thanks!,

adam

Posted by Adam Bien on September 15, 2009 at 06:02 PM CEST #

1) For some use cases there is a need to distinguish an abstract class from non-abstract via its name. In standard Javadocs, when you are looking at a list of classes, there is nothing that indicates a given class is abstract like there is for an interface. Moreover, the 'abstract' qualifier does not stand out like the name.

As far as I can see, at least in the *default* configuration, neither Netbeans nor Eclipse will *not* show you at a glance of a class list/tree, whether a class is abstract or not without opening it in an editor. Ditto with interfaces. I see no differentiation in font style, icon, color or any other indicator.

Maybe IntelliJ is smarter. Maybe there is a plugin for NB/Eclipse, or some non-default configuration setting to show this.

2) The intention seems pretty clear to me - it is the base implementation class, usually of an interface, that needs one or more methods to be implemented by a 'concrete' class. I am very used to the pattern of interface, abstract, default, specific. It is used throughout the Java world and has value IMO. I can quickly look at a framework/API and find which level class I wish to work with. If I have to open the Javadocs (or worse, the class in an IDE) for each class to find which is (if any), the abstract base class, then it takes longer. Therefore it is not irrelevant or superfluous.

Posted by Developer Dude on September 15, 2009 at 09:00 PM CEST #

1) At the call site, you don't see the "abstract" keyword, so having Abstract in the class name is useful.

2) "Abstract" makes it clear to the user they can't 'new' the class. Same reasoning for interfaces.

3) doesn't have any connection with your topic

4) You have to interact with the source (mouse, keyboard) to find out if a class is abstract. If you use a keyword like "Abstract" in the class name, just reading the code will provide the information you need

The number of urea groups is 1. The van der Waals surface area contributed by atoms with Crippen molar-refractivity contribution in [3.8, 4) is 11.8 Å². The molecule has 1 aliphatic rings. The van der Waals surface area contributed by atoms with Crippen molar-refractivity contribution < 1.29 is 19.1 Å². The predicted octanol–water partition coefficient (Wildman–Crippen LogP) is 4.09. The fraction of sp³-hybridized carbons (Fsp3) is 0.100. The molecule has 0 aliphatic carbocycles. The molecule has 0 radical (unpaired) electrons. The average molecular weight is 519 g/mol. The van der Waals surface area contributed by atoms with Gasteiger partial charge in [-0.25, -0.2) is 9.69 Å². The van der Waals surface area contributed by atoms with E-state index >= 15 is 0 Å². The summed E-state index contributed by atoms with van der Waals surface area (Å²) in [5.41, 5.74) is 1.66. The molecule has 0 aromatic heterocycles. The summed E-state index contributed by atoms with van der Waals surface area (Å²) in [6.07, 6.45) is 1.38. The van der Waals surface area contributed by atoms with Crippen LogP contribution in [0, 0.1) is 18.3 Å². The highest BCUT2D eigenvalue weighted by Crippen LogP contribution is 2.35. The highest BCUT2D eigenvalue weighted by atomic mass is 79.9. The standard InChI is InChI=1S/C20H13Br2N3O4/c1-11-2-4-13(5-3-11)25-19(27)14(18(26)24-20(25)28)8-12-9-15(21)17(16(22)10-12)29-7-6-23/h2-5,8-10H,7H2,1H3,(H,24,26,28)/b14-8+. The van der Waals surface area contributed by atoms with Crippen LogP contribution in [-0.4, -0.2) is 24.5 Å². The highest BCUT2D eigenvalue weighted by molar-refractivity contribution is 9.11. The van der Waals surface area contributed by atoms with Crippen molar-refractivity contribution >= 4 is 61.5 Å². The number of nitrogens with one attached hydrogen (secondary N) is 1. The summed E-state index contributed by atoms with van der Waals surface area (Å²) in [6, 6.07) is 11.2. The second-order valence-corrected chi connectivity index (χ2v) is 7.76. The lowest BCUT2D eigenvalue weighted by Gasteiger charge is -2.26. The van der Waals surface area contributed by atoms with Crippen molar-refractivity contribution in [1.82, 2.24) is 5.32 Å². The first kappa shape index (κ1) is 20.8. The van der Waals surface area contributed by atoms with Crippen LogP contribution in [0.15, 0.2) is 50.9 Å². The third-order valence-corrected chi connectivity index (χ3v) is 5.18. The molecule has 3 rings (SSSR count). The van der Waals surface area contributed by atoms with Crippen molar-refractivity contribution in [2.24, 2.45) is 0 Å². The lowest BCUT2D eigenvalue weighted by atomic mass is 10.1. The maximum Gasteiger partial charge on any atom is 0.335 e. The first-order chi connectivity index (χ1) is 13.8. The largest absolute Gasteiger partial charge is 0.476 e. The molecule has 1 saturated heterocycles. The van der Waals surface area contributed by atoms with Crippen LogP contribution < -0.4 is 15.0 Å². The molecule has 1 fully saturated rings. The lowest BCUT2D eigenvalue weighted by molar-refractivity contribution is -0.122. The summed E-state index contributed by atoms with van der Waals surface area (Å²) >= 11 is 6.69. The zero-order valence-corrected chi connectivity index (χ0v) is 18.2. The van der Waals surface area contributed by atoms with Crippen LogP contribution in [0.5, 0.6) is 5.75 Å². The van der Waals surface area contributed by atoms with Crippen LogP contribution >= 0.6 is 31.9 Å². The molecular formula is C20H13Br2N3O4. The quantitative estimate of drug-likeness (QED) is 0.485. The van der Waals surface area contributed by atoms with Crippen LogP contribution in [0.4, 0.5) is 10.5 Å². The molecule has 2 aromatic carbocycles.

5) doesn't solve the problem of source code understanding

Please use "Abstract" (or any other convention) to name your abstract classes, readers of your source code will thank you.

Posted by Cedric on September 16, 2009 at 09:12 PM CEST #

It depends on the intended use of the class.

As stated by you, it fits better technical frameworks. In domain code, it generally doesn't look good, as it probably won't map to any business concept. Not that it is really required, but often it doesn't make sense to have this Abstract class, or it could be named better.

And, as stated by others, it's very useful when you have the 'interface -> abstract -> default -> specific' pattern.

But, in cases where you use these classes directly in your application code, maybe it's better to omit the 'Abstract' prefix.

For example, when using Wicket, one would usually use the class Link directly, implementing the 'onClick()' method inline, as an anonymous inner class. In this case, the 'Abstract' prefix would just add noise to the code. Well, there is an AbstractLink class, too, which fits the 'base implementation' role, but Link is also an abstract class, and is the one you usually use in your code.

Posted by Tetsuo on September 16, 2009 at 09:41 PM CEST #

I agree that there are different naming requirements for business and for framework code. There should be no need for a name with "Abstract" in business code.

For framework code it is a good and helpful convention to have interface -> abstract -> default. As the interface defines the type that the other code will work on it should not have any additional identifying parts (like prepended "I").
(I don't agree with your other suggestions for the abstract class' naming but I don't think it is very helpful to discuss that ;-)).

Posted by Hauke Ingmar on September 18, 2009 at 08:04 PM CEST #

I'm of the old school which believed that the more information the better, including one's intention. So I preface my interfaces with an I and my abstractlasses with Abstract when I believe that doing so provides necessary information regarding the intention of a class or interface.

Jeff
http://jeff-schwartz.blogspot.com/

Posted by Jeff Schwartz on October 21, 2009 at 04:00 AM CEST #

A good case against using the Abstract prefix is that one would typically use abstract classes to program to an interface instead of an implementation, but by adding the Abstract prefix to a classname you're (ironically?) adding implementation details to the interface. Like Adam said; what about changing your class to not be abstract anymore? You would have to change the name everywhere in your code.

Thanks for the post. It helped me make up my mind about this.

Posted by Adaptor on September 03, 2011 at 06:10 PM CEST #